The combination of radiotherapy and chemotherapy is usually the first alternative for combating various types of cancer. However, it was always regarded with reservation in the case of tumors of the rectum, which appear at the end of the intestine, close to the anus and every year affect some 10,000 Brazilians. The main argument of surgeons in favor of the procedure that eliminates the rectum and the tissue around it was the difficulty in knowing with certainty if the tumor that had been eliminated from the walls of the intestine persisting in the adjoining tissue. “There was a fear that we were burying the tumor,” says Perez, who since 1995 has been a member of Angelita’s team.
SANDRA JAVERAShe decided to test the use of radiation and medication as an initial strategy to fight cancer of the rectum, inspired by the pioneering work of a North American surgeon. At the beginning of the 1970s, Norman Nigro, from Wayne State University began to adopt this combination to try to reduce the size of another type of tumor, that of the anus, before extracting them surgically. The idea of applying radiotherapy and chemotherapy to the tumors that developed at the end of the rectum, the procedure used by Norman, was not trivial. Although they are close, the anus and rectum have an embryonic origin that is different and are affected by different tumors from a histological point of view.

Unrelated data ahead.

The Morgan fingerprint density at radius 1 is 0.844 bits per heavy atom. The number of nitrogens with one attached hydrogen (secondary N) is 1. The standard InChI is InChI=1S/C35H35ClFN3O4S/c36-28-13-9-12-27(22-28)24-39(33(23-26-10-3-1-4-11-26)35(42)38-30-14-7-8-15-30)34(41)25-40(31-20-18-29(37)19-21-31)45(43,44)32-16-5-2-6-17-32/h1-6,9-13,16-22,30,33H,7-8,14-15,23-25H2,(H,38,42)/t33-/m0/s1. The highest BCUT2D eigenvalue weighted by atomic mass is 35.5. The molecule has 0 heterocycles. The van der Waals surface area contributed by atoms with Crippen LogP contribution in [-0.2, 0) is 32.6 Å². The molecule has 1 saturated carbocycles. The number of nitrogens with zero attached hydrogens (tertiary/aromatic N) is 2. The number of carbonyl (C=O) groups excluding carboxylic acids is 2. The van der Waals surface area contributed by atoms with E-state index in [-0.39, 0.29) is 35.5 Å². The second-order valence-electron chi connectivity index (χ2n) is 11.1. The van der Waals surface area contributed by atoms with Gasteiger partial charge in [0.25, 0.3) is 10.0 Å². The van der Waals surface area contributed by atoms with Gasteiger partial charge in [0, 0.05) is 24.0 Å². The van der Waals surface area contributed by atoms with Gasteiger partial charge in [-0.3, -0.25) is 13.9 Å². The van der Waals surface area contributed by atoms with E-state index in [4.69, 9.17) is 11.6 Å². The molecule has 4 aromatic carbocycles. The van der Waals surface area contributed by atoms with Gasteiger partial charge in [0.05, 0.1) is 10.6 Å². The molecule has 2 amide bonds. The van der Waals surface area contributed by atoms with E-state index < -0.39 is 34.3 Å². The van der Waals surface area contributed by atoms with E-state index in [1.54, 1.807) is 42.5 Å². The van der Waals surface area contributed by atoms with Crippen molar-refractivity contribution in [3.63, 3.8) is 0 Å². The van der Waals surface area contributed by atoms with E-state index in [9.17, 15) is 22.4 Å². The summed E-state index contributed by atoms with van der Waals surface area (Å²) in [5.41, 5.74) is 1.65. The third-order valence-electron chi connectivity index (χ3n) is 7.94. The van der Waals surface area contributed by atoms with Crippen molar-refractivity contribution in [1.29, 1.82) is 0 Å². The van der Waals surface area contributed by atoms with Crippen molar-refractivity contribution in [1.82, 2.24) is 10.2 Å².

In Angelita´s view it is worth running a certain degree of risk in order to avoid cutting out the rectum and to try to improve the patient’s quality of life. “I was fortunate enough to be trained by a group of surgeons who always did everything possible to preserve organs,” says the surgeon, the first woman to do an internship in general surgery at the Clinicas Hospital of the Medical School of the University of São Paulo (USP) in 1958. At the beginning, not even the Brazilian medical team imagined that the radiotherapy and chemotherapy sessions would manage to entirely eliminate the cancer, but this started to become obvious when they found that in some of the cases there were no longer any traces of the tumor cells.